Tonic performance issue


This article show benchmark result of
golang vs rust tonic and golang is big winner,

I read in somewhere async_trait does heap allocation per function call , and tonic use async_trait

Does may this be reason of performance issue ??

Comparing Rust performance like this is quite a waste of time since performance is usually related to your application and not the transport. Tonic performs just or even better in the p99 than go does in general.

Here is an example of someone going from go to rust and seeing much better performance Why Discord is switching from Go to Rust

This article is about using rust code inside Elixir (NIF) not related to Tonic !!!

I know Rust is faster
I know application layer is more important

BUT we compare because we want to have
best as possible grpc framework.
this is true of community.

you said tonic p99 is faster,
i like to see that benchmark.

These are the two graphs being referred to:

(Total Reponse Time in Milliseconds. Lower is better)

(Throughput (Requests/second). Higher is better)

One possible explanation for the performance difference is that grpc-go has probably had an order of magnitude more developer-hours put into it than tonic, and therefore more time has been spent optimising performance.

Quite a lot of cloud stuff is written in Go while there aren't as many cloud applications written in Rust, so the "market forces" are definitely there to make grpc-go as fast as possible.

It might also just be that the way Go is naturally more amenable to writing the sort of high performance asynchronous code that you want in this benchmark (the go runtime may be more efficient than tokio under this sort of load, switching cost between stackful vs stackless tasks, more performant low level libraries, better defaults, different sets of compiler optimisations, etc.). We all love Rust, but you do need to accept the possibility that other languages/frameworks may be better for certain applications.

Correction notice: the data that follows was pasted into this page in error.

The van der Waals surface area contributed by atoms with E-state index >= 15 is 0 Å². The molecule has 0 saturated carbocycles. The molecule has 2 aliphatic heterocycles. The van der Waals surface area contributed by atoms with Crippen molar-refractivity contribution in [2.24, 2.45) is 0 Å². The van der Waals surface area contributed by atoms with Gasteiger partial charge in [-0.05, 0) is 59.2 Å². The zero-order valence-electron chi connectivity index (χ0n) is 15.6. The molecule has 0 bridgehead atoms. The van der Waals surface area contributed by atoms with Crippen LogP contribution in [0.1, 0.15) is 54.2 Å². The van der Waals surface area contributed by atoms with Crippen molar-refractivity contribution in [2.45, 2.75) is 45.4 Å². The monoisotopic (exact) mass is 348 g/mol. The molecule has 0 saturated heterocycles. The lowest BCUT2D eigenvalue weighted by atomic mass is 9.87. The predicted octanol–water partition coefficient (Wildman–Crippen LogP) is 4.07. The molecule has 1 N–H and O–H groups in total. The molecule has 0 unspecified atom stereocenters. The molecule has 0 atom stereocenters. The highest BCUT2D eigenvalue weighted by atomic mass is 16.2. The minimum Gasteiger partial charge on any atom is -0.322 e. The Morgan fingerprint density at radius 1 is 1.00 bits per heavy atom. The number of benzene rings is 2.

There are many definitions of "best". For you, that might be "has the most throughput for a simple hello world endpoint", while for others that may mean

  • lets you write the most ergonomic code
  • is not opinionated and doesn't force me to rewrite my codebase in a certain way, or
  • is robust in the face of error conditions and dodgy input

I'm not writing the next Facebook so the chances that I'll be receiving 40,000+ requests per seconds on a single server are pretty low. For me, I care more about robustness and productivity/ease of writing code because it means less 3am pager messages and faster iteration cycles.

1 Like

thanks for take your time.
your answer is correct and increased my info.

I love rust.
i worked with Erlang/Elixir for 4 years and i wrote 2 scalable application
i worked with Akka for 2 years and wrote a IOT application

and the end i love Rust because it is perfect as possible.

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